Writing about the aftermath of Benghazi, I cited his National Security Adviser’s interview with the New York Times three days ago, headlined “Rice Offers a More Modest Strategy for Mideast.” It was published on Saturday, clearly not designed to excite maximum reaction.
Yet, unless I misread it, Susan Rice was whispering a drastic change in American foreign policy. “We can’t just be consumed 24/7 by one region, important as it is,” she said, adding, “He [Obama] thought it was a good time to step back and reassess, in a very critical and kind of no-holds-barred way, how we conceive the region.”
The result, according to the Times: “The blueprint drawn up on those summer weekends at the White House is a model of pragmatism — eschewing the use of force, except to respond to acts of aggression against the United States or its allies, disruption of oil supplies, terrorist networks or weapons of mass destruction. Tellingly, it does not designate the spread of democracy as a core interest.”
Say again? Wouldn’t the “blueprint” rule out or severely limit the use of force against Syria or, depending on interpretation, even Iran?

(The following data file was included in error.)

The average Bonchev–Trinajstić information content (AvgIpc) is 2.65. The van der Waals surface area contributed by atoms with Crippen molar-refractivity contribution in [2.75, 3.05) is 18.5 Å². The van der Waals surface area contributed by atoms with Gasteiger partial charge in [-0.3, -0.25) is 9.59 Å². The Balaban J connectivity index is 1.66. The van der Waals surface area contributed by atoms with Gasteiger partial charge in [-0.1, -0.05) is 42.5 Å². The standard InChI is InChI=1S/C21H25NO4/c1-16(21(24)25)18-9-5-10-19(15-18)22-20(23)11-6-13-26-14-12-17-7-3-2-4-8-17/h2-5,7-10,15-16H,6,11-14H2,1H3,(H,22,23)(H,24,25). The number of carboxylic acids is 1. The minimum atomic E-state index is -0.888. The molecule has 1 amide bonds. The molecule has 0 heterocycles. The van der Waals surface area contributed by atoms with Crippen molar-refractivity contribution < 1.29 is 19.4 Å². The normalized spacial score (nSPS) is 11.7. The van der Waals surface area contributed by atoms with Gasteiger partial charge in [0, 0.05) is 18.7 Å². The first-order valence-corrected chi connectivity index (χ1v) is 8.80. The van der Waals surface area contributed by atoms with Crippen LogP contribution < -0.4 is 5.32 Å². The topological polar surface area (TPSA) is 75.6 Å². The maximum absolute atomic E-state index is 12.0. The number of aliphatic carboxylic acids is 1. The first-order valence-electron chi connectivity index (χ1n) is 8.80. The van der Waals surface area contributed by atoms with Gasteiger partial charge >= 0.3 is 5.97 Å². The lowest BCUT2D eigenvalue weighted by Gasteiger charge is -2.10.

If there is no wink and a nod to go with this, John McCain and Lindsey Graham should have gone ballistic. Yet so far, there has only been silence. Even if they don’t believe the President means what Rice says, they should be fulminating over this unwarlike stance by someone they vilified to block her nomination as Secretary of State.
It would be sad if a real turn away from further military involvement in the Middle East were overwhelmed by the current news cycle of outrage over the Administration’s spying on citizens and allies.
At the very least, there should be an A for its effort to stop shedding American blood into a bottomless pool.
“We can’t just be consumed 24/7 by one region, important as it is,” Ms. Rice says.
Just so, and that deserves headlines it has not received.